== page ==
As for John, he kept writing, and when his second novel found a publisher, his self-published first novel was picked up as well and became the New York Times #1 Bestseller: John Grisham’s A Time to Kill, then a major motion picture starring Sandra Bullock and Matthew McConaughey, and now a play on Broadway. He believed in his work, and it worked.

As for JoAnn, her little book of only 500 copies did a bit better than the publishers had thought it would, as the first of a young adult series that turned the world of publishing upside down and became J.K. Rowling’s Harry Potter, and the Harry Potter movies, and “The Wizarding World of Harry Potter” at Universal Studios in Florida. 

The point of all this isn’t that your book can or even should become a theme park or a hit movie.  Or maybe it can. But it won’t happen if you don’t believe in your own story, both the one you’re writing and the one you’re living. So what’s your story? Is this the year you will TRY to finish that book, or the year you WILL finish it? Is this the year you will THINK about finding an agent or WISH you could find a publisher? Or is this the year you will do the WORK it takes to become a published author?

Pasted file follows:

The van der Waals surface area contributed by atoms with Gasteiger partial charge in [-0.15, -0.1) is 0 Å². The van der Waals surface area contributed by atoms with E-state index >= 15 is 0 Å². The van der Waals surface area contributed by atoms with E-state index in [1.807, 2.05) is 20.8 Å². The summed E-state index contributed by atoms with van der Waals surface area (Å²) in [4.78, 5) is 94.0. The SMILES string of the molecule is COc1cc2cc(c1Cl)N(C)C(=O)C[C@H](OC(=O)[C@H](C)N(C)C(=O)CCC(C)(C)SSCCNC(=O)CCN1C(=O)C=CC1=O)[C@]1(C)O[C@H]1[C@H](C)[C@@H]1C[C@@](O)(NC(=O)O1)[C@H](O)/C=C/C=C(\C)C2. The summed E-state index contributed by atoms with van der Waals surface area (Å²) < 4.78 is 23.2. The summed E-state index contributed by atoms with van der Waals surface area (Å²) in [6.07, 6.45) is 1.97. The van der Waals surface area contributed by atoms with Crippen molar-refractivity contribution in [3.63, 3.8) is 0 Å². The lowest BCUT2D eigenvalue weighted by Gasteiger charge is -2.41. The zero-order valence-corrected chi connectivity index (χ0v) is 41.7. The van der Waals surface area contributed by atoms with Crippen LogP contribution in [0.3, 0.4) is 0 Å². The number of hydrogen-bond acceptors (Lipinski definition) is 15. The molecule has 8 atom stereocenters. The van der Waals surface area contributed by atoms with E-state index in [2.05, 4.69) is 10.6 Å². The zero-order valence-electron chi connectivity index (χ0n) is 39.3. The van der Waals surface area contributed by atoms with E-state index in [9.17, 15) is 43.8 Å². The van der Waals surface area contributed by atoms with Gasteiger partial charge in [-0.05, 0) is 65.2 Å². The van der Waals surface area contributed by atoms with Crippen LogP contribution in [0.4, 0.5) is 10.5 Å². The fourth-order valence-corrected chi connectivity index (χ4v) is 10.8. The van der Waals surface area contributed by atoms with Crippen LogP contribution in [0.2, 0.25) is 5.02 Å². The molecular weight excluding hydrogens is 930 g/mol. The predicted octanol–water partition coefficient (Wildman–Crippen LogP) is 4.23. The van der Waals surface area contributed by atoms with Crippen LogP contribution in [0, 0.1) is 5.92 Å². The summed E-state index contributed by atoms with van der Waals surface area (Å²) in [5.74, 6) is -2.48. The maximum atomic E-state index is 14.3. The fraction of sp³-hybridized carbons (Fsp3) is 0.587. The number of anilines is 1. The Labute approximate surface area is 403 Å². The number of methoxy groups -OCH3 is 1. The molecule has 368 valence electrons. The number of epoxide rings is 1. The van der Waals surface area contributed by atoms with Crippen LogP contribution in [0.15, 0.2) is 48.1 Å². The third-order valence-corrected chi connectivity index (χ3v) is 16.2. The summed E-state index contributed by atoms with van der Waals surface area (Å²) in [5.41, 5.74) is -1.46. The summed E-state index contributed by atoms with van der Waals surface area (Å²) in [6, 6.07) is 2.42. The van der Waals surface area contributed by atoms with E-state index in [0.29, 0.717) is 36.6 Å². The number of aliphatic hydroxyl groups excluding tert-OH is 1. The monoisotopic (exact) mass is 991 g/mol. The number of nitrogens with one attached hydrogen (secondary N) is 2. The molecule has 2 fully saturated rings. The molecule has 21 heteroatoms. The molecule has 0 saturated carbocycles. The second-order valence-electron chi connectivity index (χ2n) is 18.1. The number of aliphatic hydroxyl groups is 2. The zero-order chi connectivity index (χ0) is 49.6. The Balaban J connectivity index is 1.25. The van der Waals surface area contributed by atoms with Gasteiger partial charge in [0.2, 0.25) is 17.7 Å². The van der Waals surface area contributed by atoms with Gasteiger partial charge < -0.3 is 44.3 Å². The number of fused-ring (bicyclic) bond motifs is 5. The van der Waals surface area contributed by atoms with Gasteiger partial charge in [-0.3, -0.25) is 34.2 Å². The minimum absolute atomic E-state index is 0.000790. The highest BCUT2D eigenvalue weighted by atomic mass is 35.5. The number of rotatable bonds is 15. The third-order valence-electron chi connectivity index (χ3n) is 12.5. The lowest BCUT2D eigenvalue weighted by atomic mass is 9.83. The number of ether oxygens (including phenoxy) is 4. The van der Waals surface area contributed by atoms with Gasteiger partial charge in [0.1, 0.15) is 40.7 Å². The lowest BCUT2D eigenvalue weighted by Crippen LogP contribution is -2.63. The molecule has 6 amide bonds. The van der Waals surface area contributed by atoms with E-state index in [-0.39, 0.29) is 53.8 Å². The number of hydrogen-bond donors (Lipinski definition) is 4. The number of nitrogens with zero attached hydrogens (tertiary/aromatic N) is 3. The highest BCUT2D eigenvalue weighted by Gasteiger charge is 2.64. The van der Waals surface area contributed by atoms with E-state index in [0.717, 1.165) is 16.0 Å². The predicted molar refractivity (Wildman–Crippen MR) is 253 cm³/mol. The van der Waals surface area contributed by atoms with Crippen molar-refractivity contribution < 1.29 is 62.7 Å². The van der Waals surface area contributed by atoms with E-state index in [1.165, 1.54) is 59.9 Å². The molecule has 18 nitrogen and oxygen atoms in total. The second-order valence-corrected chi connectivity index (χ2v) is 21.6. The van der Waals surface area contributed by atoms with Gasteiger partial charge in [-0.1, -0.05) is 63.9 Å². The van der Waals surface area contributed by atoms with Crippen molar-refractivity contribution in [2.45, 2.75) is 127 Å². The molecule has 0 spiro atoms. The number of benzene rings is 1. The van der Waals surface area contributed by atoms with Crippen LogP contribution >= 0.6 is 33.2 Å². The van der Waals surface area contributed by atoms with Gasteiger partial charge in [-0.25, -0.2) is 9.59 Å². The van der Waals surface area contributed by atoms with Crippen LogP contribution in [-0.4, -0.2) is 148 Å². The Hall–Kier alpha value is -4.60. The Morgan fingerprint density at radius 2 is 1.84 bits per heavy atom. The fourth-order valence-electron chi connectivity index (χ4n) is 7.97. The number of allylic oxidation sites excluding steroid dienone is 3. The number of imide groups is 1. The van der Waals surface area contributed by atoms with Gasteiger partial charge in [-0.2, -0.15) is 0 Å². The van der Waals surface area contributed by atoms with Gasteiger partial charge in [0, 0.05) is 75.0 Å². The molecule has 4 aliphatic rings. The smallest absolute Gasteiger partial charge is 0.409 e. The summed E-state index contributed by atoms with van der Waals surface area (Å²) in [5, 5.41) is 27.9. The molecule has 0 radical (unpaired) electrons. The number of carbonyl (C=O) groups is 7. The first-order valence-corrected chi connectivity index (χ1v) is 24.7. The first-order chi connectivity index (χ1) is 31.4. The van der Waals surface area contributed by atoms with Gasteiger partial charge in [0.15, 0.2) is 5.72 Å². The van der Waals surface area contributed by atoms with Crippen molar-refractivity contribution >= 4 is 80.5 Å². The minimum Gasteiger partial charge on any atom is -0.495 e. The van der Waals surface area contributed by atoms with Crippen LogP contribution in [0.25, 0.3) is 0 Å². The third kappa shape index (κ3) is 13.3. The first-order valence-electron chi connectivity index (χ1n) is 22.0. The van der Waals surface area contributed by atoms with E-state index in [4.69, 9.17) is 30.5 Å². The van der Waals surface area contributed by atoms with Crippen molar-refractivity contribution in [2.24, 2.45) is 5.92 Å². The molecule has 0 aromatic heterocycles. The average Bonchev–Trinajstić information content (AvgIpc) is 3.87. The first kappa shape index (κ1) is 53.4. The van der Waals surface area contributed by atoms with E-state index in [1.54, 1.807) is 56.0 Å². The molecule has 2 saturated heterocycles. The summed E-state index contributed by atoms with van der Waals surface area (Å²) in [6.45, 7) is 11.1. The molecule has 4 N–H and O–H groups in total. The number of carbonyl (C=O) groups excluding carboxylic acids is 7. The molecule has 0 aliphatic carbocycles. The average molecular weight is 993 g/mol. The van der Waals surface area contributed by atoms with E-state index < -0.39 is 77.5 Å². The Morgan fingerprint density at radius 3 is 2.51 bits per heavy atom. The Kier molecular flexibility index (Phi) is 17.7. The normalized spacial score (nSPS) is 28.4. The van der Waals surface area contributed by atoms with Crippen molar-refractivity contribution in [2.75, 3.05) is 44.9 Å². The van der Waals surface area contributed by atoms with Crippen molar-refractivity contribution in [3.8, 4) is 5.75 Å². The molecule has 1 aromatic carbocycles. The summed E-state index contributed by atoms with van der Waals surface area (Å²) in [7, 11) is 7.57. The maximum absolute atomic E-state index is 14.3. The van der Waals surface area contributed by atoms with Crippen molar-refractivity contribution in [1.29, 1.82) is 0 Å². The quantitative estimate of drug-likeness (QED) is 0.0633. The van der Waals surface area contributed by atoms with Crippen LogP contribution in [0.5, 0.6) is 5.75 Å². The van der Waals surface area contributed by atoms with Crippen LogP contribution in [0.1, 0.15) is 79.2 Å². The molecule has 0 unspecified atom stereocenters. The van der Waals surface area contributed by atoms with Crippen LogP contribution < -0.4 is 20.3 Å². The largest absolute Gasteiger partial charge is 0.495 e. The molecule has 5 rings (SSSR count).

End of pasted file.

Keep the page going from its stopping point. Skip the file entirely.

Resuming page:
When I won the Georgia Author of the Year Award, someone asked me what had kept me writing for all those 18 years. The answer was, I kept writing because I had a story to tell and I knew how it ended, and I couldn’t stop until I got there. I believed in the story I was writing, and I believed in a story about myself, as well: that I had been given a gift and I was meant to use it.  More than that, I was meant to write this particular story and my whole life had led me to it.  In my family, we like to joke that my birthdate was a sign: I was born on November the 8th, Margaret Mitchell’s birthday and the date that Doc Holliday died. 

You have stories to tell as a writer, but the most important story you will ever tell is the one you tell yourself about who you are and what you can accomplish. Believe in your gift, believe in yourself. Don’t let false stories hold you back or send you chasing ghosts. And don’t stop until you get to the end! Because THE END of a story is a very nice place to be!